Wednesday, 17 April 2013

Mortality and NHS Efficiency.

Over the past couple of days I've been able to sample NHS efficiency first hand and I must say that in the area relating to strokes, at least in Portsmouth there is good news.

Yeah, get me, having a stroke, at 50. This is one milestone I'm not too happy to get to before my time.

But anyway, I must praise the team at Havant Day Service and at the QA Hospitals TIA clinic. I stepped into the day service reception at 10:00am Yesterday and got a slot at the TIA clinic by 3pm. I'd had my assessment, seen a specialist and had my appointments for today booked and also had my bloods taken by 4:30 when I left the hospital.

Today I had an MRI scan and had a vascular assessment done by lunchtime. Back up to the TIA clinic in the afternoon and confirmation that the loss of feeling I've experienced in my left hand is indeed the result of a mild stroke. Plus there's evidence of a couple more in the past that have gone unnoticed.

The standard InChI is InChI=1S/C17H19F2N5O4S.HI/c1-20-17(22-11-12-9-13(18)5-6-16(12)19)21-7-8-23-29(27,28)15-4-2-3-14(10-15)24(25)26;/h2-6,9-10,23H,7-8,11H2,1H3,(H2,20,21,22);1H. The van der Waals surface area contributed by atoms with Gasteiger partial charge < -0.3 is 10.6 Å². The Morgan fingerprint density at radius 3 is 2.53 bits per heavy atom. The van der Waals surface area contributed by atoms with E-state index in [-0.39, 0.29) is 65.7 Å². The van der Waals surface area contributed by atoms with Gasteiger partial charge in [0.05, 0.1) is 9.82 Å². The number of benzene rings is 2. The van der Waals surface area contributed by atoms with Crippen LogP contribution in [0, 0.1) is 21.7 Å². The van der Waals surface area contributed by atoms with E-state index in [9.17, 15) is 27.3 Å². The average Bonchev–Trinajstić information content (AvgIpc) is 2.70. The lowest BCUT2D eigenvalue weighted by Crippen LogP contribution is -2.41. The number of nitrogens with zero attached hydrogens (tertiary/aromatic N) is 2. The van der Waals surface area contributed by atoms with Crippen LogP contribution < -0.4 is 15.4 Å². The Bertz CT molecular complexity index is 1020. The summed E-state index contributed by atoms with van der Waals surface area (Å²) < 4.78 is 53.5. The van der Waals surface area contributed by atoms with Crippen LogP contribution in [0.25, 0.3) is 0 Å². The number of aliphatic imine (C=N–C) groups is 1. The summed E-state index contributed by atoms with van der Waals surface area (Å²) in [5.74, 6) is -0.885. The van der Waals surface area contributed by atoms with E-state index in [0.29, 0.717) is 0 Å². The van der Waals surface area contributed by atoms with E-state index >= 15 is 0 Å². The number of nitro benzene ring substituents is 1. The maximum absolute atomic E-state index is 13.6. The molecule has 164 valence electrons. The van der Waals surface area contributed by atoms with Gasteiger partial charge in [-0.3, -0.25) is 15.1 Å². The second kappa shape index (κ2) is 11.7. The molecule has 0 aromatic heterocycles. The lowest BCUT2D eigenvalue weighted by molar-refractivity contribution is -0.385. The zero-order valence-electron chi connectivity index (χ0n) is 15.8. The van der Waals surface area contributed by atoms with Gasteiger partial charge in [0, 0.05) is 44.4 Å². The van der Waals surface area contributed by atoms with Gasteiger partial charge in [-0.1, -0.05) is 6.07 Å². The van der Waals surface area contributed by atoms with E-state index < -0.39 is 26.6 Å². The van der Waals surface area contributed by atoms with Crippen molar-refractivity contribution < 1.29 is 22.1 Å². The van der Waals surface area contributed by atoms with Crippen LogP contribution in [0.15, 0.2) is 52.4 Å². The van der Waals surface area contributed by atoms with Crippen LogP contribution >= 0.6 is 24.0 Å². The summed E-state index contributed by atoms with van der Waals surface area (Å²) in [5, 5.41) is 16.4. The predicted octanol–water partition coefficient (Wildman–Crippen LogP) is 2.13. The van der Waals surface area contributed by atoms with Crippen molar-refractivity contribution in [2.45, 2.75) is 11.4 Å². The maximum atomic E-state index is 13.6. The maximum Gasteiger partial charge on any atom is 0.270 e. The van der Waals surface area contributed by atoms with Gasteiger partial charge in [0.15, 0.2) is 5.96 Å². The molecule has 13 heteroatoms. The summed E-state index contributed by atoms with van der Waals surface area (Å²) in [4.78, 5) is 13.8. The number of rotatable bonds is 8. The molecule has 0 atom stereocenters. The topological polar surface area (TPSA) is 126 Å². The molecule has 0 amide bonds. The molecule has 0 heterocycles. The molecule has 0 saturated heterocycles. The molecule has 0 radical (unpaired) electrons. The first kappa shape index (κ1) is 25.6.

The longest wait seemed to be to get medication from the hospital pharmacy which took an hour. Medication, which cost me nearly £23! It shows how long its been since I needed to purchase a prescription, I'd forgotten you don't pay per prescription, but actually per item on the prescription. Maybe its the first drug cocktail I've ordered up and I've only previously had a single item on a script, but it does seems a tad excessive, given that scroungers and layabouts get it for free while I have to stump up over £7 every time the doctor adds a line to the script. Even my autistic son still has to pay for his prescription because DLA isn't an enabling benefit for free ones.

To my (now admittedly slightly flawed) mind, there's something wrong with telling someone they'll be on medication for the rest of their lives and then charging them for it.

Big thanks to the NHS team here in Portsmouth and Havant and for anyone in the locality wondering, the NHS seems to be working quite well.